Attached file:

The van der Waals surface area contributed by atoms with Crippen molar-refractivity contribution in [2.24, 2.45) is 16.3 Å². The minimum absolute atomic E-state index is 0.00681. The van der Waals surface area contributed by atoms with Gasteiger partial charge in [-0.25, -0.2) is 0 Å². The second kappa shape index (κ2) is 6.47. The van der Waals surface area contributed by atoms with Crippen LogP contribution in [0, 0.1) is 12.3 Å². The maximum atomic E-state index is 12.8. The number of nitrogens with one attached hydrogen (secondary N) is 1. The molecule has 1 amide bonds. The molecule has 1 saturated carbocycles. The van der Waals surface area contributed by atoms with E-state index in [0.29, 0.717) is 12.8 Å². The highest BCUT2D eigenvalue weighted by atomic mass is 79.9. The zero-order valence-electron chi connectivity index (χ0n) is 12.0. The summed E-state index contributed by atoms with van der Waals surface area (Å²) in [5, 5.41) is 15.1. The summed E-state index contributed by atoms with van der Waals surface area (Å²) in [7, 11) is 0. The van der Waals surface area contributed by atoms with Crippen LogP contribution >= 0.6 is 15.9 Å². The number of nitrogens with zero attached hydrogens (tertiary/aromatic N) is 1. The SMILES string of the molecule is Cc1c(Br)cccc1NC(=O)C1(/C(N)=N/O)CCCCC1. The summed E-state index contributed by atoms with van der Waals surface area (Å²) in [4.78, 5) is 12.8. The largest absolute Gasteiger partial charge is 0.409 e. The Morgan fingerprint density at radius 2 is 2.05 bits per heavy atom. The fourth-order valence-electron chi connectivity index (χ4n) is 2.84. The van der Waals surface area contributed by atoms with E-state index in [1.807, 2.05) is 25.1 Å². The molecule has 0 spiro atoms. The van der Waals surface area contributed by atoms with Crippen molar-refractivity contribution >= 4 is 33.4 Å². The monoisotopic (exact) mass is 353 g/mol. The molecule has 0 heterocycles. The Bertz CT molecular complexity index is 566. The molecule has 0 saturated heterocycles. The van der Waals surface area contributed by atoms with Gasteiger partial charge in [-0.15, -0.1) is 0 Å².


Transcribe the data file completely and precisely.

The van der Waals surface area contributed by atoms with Crippen molar-refractivity contribution in [2.24, 2.45) is 16.3 Å². The minimum absolute atomic E-state index is 0.00681. The van der Waals surface area contributed by atoms with Gasteiger partial charge in [-0.25, -0.2) is 0 Å². The second kappa shape index (κ2) is 6.47. The van der Waals surface area contributed by atoms with Crippen LogP contribution in [0, 0.1) is 12.3 Å². The maximum atomic E-state index is 12.8. The number of nitrogens with one attached hydrogen (secondary N) is 1. The molecule has 1 amide bonds. The molecule has 1 saturated carbocycles. The van der Waals surface area contributed by atoms with E-state index in [0.29, 0.717) is 12.8 Å². The highest BCUT2D eigenvalue weighted by atomic mass is 79.9. The zero-order valence-electron chi connectivity index (χ0n) is 12.0. The summed E-state index contributed by atoms with van der Waals surface area (Å²) in [5, 5.41) is 15.1. The summed E-state index contributed by atoms with van der Waals surface area (Å²) in [7, 11) is 0. The van der Waals surface area contributed by atoms with Crippen LogP contribution >= 0.6 is 15.9 Å². The number of nitrogens with zero attached hydrogens (tertiary/aromatic N) is 1. The SMILES string of the molecule is Cc1c(Br)cccc1NC(=O)C1(/C(N)=N/O)CCCCC1. The summed E-state index contributed by atoms with van der Waals surface area (Å²) in [4.78, 5) is 12.8. The largest absolute Gasteiger partial charge is 0.409 e. The Morgan fingerprint density at radius 2 is 2.05 bits per heavy atom. The fourth-order valence-electron chi connectivity index (χ4n) is 2.84. The van der Waals surface area contributed by atoms with E-state index in [1.807, 2.05) is 25.1 Å². The molecule has 0 spiro atoms. The van der Waals surface area contributed by atoms with Crippen molar-refractivity contribution >= 4 is 33.4 Å². The monoisotopic (exact) mass is 353 g/mol. The molecule has 0 heterocycles. The Bertz CT molecular complexity index is 566. The molecule has 0 saturated heterocycles. The van der Waals surface area contributed by atoms with Gasteiger partial charge in [-0.15, -0.1) is 0 Å².